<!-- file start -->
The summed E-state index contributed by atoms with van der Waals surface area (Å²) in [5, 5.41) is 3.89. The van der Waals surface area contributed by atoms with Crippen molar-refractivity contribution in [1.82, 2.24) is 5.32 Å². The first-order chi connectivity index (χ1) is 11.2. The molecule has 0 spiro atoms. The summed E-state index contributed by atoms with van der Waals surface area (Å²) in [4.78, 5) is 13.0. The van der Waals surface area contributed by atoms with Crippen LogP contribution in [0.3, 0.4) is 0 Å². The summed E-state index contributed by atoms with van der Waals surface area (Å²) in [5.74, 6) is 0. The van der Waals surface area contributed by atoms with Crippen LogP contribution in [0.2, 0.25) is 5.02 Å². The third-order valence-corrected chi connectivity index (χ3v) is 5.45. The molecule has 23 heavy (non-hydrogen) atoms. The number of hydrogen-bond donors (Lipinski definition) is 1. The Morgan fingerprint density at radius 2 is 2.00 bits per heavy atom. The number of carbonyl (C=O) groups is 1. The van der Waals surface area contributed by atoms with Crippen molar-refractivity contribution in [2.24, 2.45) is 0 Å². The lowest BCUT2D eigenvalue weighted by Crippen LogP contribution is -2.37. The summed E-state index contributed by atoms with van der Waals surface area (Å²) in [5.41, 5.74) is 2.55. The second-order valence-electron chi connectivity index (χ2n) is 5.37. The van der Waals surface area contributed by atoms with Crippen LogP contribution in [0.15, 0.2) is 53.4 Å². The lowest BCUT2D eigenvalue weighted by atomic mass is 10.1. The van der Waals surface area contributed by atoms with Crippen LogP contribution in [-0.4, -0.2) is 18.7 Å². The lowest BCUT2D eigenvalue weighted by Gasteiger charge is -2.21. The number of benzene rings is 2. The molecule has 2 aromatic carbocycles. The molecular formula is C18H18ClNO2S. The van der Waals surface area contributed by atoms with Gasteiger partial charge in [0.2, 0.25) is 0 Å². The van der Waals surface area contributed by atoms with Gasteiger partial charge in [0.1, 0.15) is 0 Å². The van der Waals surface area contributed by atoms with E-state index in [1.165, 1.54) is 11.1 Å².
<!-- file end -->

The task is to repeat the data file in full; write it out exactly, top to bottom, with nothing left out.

The summed E-state index contributed by atoms with van der Waals surface area (Å²) in [5, 5.41) is 3.89. The van der Waals surface area contributed by atoms with Crippen molar-refractivity contribution in [1.82, 2.24) is 5.32 Å². The first-order chi connectivity index (χ1) is 11.2. The molecule has 0 spiro atoms. The summed E-state index contributed by atoms with van der Waals surface area (Å²) in [4.78, 5) is 13.0. The van der Waals surface area contributed by atoms with Crippen LogP contribution in [0.3, 0.4) is 0 Å². The summed E-state index contributed by atoms with van der Waals surface area (Å²) in [5.74, 6) is 0. The van der Waals surface area contributed by atoms with Crippen LogP contribution in [0.2, 0.25) is 5.02 Å². The third-order valence-corrected chi connectivity index (χ3v) is 5.45. The molecule has 23 heavy (non-hydrogen) atoms. The number of hydrogen-bond donors (Lipinski definition) is 1. The Morgan fingerprint density at radius 2 is 2.00 bits per heavy atom. The number of carbonyl (C=O) groups is 1. The van der Waals surface area contributed by atoms with Crippen molar-refractivity contribution in [2.24, 2.45) is 0 Å². The lowest BCUT2D eigenvalue weighted by Crippen LogP contribution is -2.37. The summed E-state index contributed by atoms with van der Waals surface area (Å²) in [5.41, 5.74) is 2.55. The second-order valence-electron chi connectivity index (χ2n) is 5.37. The van der Waals surface area contributed by atoms with Crippen LogP contribution in [0.15, 0.2) is 53.4 Å². The lowest BCUT2D eigenvalue weighted by atomic mass is 10.1. The van der Waals surface area contributed by atoms with Crippen LogP contribution in [-0.4, -0.2) is 18.7 Å². The lowest BCUT2D eigenvalue weighted by Gasteiger charge is -2.21. The number of benzene rings is 2. The molecule has 2 aromatic carbocycles. The molecular formula is C18H18ClNO2S. The van der Waals surface area contributed by atoms with Gasteiger partial charge in [0.2, 0.25) is 0 Å². The van der Waals surface area contributed by atoms with Gasteiger partial charge in [0.1, 0.15) is 0 Å². The van der Waals surface area contributed by atoms with E-state index in [1.165, 1.54) is 11.1 Å².